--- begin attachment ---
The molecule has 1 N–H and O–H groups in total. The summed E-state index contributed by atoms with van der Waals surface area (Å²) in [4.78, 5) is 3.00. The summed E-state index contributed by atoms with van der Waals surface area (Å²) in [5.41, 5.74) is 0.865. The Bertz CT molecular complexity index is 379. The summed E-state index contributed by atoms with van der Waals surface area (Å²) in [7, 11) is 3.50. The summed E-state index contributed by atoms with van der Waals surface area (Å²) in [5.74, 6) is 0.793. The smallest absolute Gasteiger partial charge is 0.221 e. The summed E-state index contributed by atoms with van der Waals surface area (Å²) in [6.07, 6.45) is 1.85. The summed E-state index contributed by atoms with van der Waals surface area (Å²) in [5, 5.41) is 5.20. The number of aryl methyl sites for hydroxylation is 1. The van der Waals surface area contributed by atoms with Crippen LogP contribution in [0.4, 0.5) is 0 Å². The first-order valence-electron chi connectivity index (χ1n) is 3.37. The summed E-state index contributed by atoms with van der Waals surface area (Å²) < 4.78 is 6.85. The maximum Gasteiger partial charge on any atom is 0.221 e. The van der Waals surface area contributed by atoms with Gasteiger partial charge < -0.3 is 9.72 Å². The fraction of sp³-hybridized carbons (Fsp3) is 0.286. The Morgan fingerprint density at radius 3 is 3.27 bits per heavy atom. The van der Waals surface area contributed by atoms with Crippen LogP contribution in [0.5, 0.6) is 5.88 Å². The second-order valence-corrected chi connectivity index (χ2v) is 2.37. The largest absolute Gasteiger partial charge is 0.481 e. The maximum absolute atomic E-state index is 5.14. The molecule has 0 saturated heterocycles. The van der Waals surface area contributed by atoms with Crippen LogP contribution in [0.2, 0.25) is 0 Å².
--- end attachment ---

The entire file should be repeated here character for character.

The molecule has 1 N–H and O–H groups in total. The summed E-state index contributed by atoms with van der Waals surface area (Å²) in [4.78, 5) is 3.00. The summed E-state index contributed by atoms with van der Waals surface area (Å²) in [5.41, 5.74) is 0.865. The Bertz CT molecular complexity index is 379. The summed E-state index contributed by atoms with van der Waals surface area (Å²) in [7, 11) is 3.50. The summed E-state index contributed by atoms with van der Waals surface area (Å²) in [5.74, 6) is 0.793. The smallest absolute Gasteiger partial charge is 0.221 e. The summed E-state index contributed by atoms with van der Waals surface area (Å²) in [6.07, 6.45) is 1.85. The summed E-state index contributed by atoms with van der Waals surface area (Å²) in [5, 5.41) is 5.20. The number of aryl methyl sites for hydroxylation is 1. The van der Waals surface area contributed by atoms with Crippen LogP contribution in [0.4, 0.5) is 0 Å². The first-order valence-electron chi connectivity index (χ1n) is 3.37. The summed E-state index contributed by atoms with van der Waals surface area (Å²) < 4.78 is 6.85. The maximum Gasteiger partial charge on any atom is 0.221 e. The van der Waals surface area contributed by atoms with Gasteiger partial charge < -0.3 is 9.72 Å². The fraction of sp³-hybridized carbons (Fsp3) is 0.286. The Morgan fingerprint density at radius 3 is 3.27 bits per heavy atom. The van der Waals surface area contributed by atoms with Crippen LogP contribution in [0.5, 0.6) is 5.88 Å². The second-order valence-corrected chi connectivity index (χ2v) is 2.37. The largest absolute Gasteiger partial charge is 0.481 e. The maximum absolute atomic E-state index is 5.14. The molecule has 0 saturated heterocycles. The van der Waals surface area contributed by atoms with Crippen LogP contribution in [0.2, 0.25) is 0 Å².